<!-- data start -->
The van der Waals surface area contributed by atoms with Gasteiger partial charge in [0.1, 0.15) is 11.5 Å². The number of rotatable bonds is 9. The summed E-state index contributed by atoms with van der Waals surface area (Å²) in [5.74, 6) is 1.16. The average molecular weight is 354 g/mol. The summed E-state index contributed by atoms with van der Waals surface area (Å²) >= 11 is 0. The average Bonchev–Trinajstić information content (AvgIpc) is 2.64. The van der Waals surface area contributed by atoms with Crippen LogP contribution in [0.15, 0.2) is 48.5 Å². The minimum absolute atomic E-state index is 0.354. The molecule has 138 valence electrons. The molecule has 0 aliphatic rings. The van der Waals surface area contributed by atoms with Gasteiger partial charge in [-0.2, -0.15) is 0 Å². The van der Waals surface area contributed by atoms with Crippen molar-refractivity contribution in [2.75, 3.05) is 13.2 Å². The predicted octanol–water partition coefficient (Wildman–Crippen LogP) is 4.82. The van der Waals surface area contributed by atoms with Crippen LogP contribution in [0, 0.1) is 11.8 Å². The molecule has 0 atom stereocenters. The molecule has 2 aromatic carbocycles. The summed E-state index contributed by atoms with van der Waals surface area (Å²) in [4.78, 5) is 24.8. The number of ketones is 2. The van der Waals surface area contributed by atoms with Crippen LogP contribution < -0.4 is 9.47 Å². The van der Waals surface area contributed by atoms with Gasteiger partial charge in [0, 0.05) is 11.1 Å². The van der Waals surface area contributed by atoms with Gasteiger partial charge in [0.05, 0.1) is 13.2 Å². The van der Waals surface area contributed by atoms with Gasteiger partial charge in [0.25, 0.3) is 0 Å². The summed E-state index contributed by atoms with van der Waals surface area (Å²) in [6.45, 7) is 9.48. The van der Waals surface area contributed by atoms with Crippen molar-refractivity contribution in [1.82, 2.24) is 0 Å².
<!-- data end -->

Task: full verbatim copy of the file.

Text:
The van der Waals surface area contributed by atoms with Gasteiger partial charge in [0.1, 0.15) is 11.5 Å². The number of rotatable bonds is 9. The summed E-state index contributed by atoms with van der Waals surface area (Å²) in [5.74, 6) is 1.16. The average molecular weight is 354 g/mol. The summed E-state index contributed by atoms with van der Waals surface area (Å²) >= 11 is 0. The average Bonchev–Trinajstić information content (AvgIpc) is 2.64. The van der Waals surface area contributed by atoms with Crippen LogP contribution in [0.15, 0.2) is 48.5 Å². The minimum absolute atomic E-state index is 0.354. The molecule has 138 valence electrons. The molecule has 0 aliphatic rings. The van der Waals surface area contributed by atoms with Gasteiger partial charge in [-0.2, -0.15) is 0 Å². The van der Waals surface area contributed by atoms with Crippen molar-refractivity contribution in [2.75, 3.05) is 13.2 Å². The predicted octanol–water partition coefficient (Wildman–Crippen LogP) is 4.82. The van der Waals surface area contributed by atoms with Crippen LogP contribution in [0, 0.1) is 11.8 Å². The molecule has 0 atom stereocenters. The molecule has 2 aromatic carbocycles. The summed E-state index contributed by atoms with van der Waals surface area (Å²) in [4.78, 5) is 24.8. The number of ketones is 2. The van der Waals surface area contributed by atoms with Crippen LogP contribution < -0.4 is 9.47 Å². The van der Waals surface area contributed by atoms with Gasteiger partial charge in [0, 0.05) is 11.1 Å². The van der Waals surface area contributed by atoms with Gasteiger partial charge in [0.05, 0.1) is 13.2 Å². The van der Waals surface area contributed by atoms with Gasteiger partial charge in [0.25, 0.3) is 0 Å². The summed E-state index contributed by atoms with van der Waals surface area (Å²) in [6.45, 7) is 9.48. The van der Waals surface area contributed by atoms with Crippen molar-refractivity contribution in [1.82, 2.24) is 0 Å².